Yes, King does have interesting devices while writing. He likes interrupting his thoughts mid sentence and adding stream-of-conscious narration in parentheses. I find that he's a master at it, where it actually amplifies the story whereas when I have tried it on occasion it does work and must be edited out. It's likely one of the most challenging devices I have seen, making it work well within the context of the story. You'll also find that he doesn't "flower-up" or exemplify his diction too much. He says things strait and simple, if not a bit elementary and course. I believe somebody on this site put it well, saying that he tells a story as if he's sitting around the poker table mid-hand. And, yes, he does describe and develop his characters extraordinarily well. In fact, he adds details in such a way where his books are quite lengthy but none of it can be seemingly edited out without looking like an editorial hack job... for the most part. And I don't see what everybody has against adverbs.

While I can't say for the other authors, I say that you have gold in Le Guin and Crichton. They are excellent authors, models, too, of what a good author should do.
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Postby aldan » Tue May 31, 2005 9:40 pm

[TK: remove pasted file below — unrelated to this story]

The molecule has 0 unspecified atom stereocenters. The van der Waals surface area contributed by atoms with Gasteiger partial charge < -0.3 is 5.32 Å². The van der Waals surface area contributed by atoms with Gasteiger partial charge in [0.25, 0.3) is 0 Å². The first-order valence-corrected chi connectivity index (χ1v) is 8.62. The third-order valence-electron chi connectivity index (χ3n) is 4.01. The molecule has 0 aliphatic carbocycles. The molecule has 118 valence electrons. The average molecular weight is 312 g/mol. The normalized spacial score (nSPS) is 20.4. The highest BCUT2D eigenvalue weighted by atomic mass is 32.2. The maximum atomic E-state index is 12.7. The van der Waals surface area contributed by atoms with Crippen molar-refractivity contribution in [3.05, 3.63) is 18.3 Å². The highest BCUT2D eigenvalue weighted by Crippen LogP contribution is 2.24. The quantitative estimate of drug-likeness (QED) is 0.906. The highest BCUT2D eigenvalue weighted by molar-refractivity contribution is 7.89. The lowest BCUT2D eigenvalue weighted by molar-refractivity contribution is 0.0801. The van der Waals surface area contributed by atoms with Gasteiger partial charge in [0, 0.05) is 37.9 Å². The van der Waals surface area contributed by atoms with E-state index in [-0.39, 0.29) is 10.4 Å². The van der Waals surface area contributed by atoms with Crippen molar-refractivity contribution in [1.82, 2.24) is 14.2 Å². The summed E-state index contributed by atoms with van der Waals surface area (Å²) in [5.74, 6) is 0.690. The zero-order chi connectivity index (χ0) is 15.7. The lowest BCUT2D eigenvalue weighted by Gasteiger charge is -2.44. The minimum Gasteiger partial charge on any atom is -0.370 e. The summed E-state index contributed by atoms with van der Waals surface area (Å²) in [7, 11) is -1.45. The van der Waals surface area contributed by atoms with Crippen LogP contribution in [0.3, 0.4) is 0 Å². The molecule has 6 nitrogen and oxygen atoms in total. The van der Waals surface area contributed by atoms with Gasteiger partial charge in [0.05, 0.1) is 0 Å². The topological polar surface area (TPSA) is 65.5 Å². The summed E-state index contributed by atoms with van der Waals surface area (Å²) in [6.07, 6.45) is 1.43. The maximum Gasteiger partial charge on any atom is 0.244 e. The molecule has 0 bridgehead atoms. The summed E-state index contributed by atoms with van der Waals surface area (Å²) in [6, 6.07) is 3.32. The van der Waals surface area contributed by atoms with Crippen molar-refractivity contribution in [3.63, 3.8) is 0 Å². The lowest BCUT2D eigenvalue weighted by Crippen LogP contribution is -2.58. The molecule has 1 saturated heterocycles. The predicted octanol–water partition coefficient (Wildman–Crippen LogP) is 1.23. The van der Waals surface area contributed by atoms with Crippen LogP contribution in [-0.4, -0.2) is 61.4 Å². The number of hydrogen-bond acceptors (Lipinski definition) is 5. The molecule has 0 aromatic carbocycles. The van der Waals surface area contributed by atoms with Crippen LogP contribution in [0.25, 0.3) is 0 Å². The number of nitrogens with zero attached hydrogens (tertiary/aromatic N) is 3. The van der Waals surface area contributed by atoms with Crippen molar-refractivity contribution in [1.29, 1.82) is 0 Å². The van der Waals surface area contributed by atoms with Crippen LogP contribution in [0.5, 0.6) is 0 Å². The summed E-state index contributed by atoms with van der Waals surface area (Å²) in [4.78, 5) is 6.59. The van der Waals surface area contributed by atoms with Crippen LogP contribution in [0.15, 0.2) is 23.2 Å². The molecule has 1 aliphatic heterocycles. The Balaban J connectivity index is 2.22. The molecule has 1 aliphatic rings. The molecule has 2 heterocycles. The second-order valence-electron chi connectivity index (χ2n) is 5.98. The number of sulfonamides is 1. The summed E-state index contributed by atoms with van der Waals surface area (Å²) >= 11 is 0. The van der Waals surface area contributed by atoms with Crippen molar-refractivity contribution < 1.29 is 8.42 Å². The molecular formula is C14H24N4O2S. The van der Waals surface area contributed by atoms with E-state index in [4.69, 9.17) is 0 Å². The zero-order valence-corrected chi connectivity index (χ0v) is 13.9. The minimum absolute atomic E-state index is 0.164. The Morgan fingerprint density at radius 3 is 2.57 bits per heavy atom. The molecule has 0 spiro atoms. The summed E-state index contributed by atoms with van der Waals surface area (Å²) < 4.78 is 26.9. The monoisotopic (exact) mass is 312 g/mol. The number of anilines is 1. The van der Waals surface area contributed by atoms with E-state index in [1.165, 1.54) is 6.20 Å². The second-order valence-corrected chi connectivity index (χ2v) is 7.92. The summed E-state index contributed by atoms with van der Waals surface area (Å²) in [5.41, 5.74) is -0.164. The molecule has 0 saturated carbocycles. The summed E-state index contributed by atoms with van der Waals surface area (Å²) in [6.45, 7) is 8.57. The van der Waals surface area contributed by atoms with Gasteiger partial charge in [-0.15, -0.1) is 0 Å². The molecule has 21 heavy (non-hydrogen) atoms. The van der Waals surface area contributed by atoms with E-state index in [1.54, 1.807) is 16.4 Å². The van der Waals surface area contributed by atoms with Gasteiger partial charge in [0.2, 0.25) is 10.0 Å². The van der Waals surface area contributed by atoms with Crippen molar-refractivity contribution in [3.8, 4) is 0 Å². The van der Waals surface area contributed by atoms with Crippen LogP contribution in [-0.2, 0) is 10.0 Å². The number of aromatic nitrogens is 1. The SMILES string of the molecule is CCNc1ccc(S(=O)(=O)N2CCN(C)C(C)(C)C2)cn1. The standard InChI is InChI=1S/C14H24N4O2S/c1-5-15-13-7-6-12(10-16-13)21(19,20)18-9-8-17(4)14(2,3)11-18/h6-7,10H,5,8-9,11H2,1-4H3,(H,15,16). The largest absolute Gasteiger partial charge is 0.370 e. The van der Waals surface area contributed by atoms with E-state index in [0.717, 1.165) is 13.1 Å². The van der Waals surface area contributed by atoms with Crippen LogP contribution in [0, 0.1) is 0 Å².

In a spoken sentence by a character, adverbs can be fine, as long as they fit the character's personality. However, saying "he smiled wryly" or "she cried pitifully" tends to be a tell not a show, and you should show the feelings. This creates a much more direct connection to the feelings of the reader. Instead of telling the reader the type of smile, describe the character's stance, type of grin, etc., or if you wish to tell that she's crying, do it by saying she was bawling, that she was on her knees, surrounded by used *blanked out brand name* Tissues, and that her face was red and she looked exhausted. That would get it across pretty well.

Really, much too often writers use them as an easy way to describe something that should have more impact, but that impact tends to be lost when an adverb is used. It just tends to be a form of lazy writing, IMO. If you use them only a few times in a book, let's say once per chapter, and are more choosy with when you say an 'ly' word, you'll still get some use out of them for less impactful situations without losing the force of the stronger occasions.
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to open it and remove all doubt."